Mr. Swan Williams, whom seems to have an unhealthy interest in INSM, says this drug wont see the light of day until well after 2015. I am looking around but I can't realy find anything to support that. Can anyone shed some light here for a new person researching the company?
Williams is clueless and did not do much of any DD on INSM, concerning WL or product probably just looked at a chart and went no further. IMO the simplest chart reader should see INSM is set to go much higher. His words sound very much like he was paid to write a negative article on INSM. IMO those that followed his advice via article will be scorched very badly at least 3rd degree burns. Hard to believe a person like that can actually make any money writting about stocks when filled with falsehoods and tilted to one side very biased. Me I hope many took his advice and shorted many shares = fuel for the fire. Thank You Sean Williams.
I wish everyone would google The FDA Safety and Innovation Act of 2012, and pay particular attention to section 8 which is about the GAIN Act, or Generating Antibiotic Incentives Now. There is a huge problem in the USA. Over prescribing, and over use of antibiotics has created widespread resistance, and the FDA is serious about encouraging the development of novel, new antibiotics to address this problem. Insmed has recently applied for Qualified Infectious Disease Product designation, or QUIP. If authorized arikace may be treated far differently than many drugs when going through the FDA approval process. I'll bet that Swan Williams has never even heard of GAIN.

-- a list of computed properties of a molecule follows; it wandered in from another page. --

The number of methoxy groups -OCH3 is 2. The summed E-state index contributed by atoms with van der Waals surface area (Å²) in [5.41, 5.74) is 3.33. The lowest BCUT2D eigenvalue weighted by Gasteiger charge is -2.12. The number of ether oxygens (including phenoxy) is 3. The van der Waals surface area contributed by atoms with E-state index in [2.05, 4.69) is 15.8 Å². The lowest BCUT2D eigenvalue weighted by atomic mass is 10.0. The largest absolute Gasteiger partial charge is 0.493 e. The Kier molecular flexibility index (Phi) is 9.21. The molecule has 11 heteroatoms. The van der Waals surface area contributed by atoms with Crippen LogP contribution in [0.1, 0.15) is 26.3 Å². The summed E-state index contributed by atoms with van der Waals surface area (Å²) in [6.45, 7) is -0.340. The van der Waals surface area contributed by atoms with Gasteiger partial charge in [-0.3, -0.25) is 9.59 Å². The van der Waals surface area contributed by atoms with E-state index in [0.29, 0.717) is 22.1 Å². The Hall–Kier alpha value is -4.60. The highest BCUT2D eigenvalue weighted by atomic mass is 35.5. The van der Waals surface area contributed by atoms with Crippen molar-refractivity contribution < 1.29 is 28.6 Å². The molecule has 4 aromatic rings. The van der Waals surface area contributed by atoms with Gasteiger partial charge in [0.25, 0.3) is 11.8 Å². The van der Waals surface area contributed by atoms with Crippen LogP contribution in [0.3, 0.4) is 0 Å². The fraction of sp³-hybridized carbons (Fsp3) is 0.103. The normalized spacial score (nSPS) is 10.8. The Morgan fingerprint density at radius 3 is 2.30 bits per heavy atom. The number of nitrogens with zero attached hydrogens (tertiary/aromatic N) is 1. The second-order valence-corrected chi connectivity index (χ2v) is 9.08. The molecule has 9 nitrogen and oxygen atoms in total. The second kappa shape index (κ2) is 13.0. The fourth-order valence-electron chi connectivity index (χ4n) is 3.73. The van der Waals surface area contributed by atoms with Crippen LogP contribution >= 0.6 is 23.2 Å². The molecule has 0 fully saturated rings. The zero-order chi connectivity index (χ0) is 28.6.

With only seven new drugs currently in development targeted at drug-resistant pathogens - none of which might actually be any use against the pathogens posing the most serious threat even if they survive the approval process - one can't help but feel it's one of the highest priorities of the FDA, NIH and CDC to do whatever they can as fast as they can to minimise the increase in strains of bacteria with resistance to the antibiotics commonly used.
If all of the top antibiotics become ineffective and there are none to replace them, we'll be in a lot of trouble.
I'd like to think it will be a case of -
"There you go lads - here's the broadest possible label for Arikace. You should have plenty of revenue coming in - how quickly can you put a carbapenem in a liposome?"